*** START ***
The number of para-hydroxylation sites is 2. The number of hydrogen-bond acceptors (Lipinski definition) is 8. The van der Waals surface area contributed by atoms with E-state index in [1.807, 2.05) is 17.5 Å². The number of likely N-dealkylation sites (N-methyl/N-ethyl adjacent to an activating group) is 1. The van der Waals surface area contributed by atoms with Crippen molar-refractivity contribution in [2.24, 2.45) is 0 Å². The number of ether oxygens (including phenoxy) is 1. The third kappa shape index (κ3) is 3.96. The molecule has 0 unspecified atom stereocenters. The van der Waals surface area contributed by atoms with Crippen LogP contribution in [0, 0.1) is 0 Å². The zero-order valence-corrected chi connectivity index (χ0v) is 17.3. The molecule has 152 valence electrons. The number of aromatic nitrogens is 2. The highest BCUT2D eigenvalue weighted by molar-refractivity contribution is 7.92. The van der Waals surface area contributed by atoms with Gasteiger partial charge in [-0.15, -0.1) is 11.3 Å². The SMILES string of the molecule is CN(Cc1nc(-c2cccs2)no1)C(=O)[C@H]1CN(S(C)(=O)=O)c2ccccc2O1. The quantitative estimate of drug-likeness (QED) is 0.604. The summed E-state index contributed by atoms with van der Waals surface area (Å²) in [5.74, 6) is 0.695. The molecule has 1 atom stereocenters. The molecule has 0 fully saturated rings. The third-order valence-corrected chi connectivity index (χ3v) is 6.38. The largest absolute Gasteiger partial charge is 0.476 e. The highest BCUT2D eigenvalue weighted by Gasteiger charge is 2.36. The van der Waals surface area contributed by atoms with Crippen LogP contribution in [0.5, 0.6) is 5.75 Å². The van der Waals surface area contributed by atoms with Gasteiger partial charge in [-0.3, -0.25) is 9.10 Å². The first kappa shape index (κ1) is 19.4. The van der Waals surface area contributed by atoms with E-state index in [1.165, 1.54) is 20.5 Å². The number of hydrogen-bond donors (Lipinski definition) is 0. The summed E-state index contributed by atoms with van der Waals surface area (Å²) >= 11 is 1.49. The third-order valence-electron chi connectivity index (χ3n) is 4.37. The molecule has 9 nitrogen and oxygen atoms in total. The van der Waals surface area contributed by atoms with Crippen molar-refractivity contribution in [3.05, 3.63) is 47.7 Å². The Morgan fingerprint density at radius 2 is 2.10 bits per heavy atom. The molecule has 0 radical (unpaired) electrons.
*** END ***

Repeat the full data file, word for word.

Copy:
The number of para-hydroxylation sites is 2. The number of hydrogen-bond acceptors (Lipinski definition) is 8. The van der Waals surface area contributed by atoms with E-state index in [1.807, 2.05) is 17.5 Å². The number of likely N-dealkylation sites (N-methyl/N-ethyl adjacent to an activating group) is 1. The van der Waals surface area contributed by atoms with Crippen molar-refractivity contribution in [2.24, 2.45) is 0 Å². The number of ether oxygens (including phenoxy) is 1. The third kappa shape index (κ3) is 3.96. The molecule has 0 unspecified atom stereocenters. The van der Waals surface area contributed by atoms with Crippen LogP contribution in [0, 0.1) is 0 Å². The zero-order valence-corrected chi connectivity index (χ0v) is 17.3. The molecule has 152 valence electrons. The number of aromatic nitrogens is 2. The highest BCUT2D eigenvalue weighted by molar-refractivity contribution is 7.92. The van der Waals surface area contributed by atoms with Gasteiger partial charge in [-0.15, -0.1) is 11.3 Å². The SMILES string of the molecule is CN(Cc1nc(-c2cccs2)no1)C(=O)[C@H]1CN(S(C)(=O)=O)c2ccccc2O1. The quantitative estimate of drug-likeness (QED) is 0.604. The summed E-state index contributed by atoms with van der Waals surface area (Å²) in [5.74, 6) is 0.695. The molecule has 1 atom stereocenters. The molecule has 0 fully saturated rings. The third-order valence-corrected chi connectivity index (χ3v) is 6.38. The largest absolute Gasteiger partial charge is 0.476 e. The highest BCUT2D eigenvalue weighted by Gasteiger charge is 2.36. The van der Waals surface area contributed by atoms with Crippen LogP contribution in [0.5, 0.6) is 5.75 Å². The van der Waals surface area contributed by atoms with Gasteiger partial charge in [-0.3, -0.25) is 9.10 Å². The first kappa shape index (κ1) is 19.4. The van der Waals surface area contributed by atoms with E-state index in [1.165, 1.54) is 20.5 Å². The number of hydrogen-bond donors (Lipinski definition) is 0. The summed E-state index contributed by atoms with van der Waals surface area (Å²) >= 11 is 1.49. The third-order valence-electron chi connectivity index (χ3n) is 4.37. The molecule has 9 nitrogen and oxygen atoms in total. The van der Waals surface area contributed by atoms with Crippen molar-refractivity contribution in [3.05, 3.63) is 47.7 Å². The Morgan fingerprint density at radius 2 is 2.10 bits per heavy atom. The molecule has 0 radical (unpaired) electrons.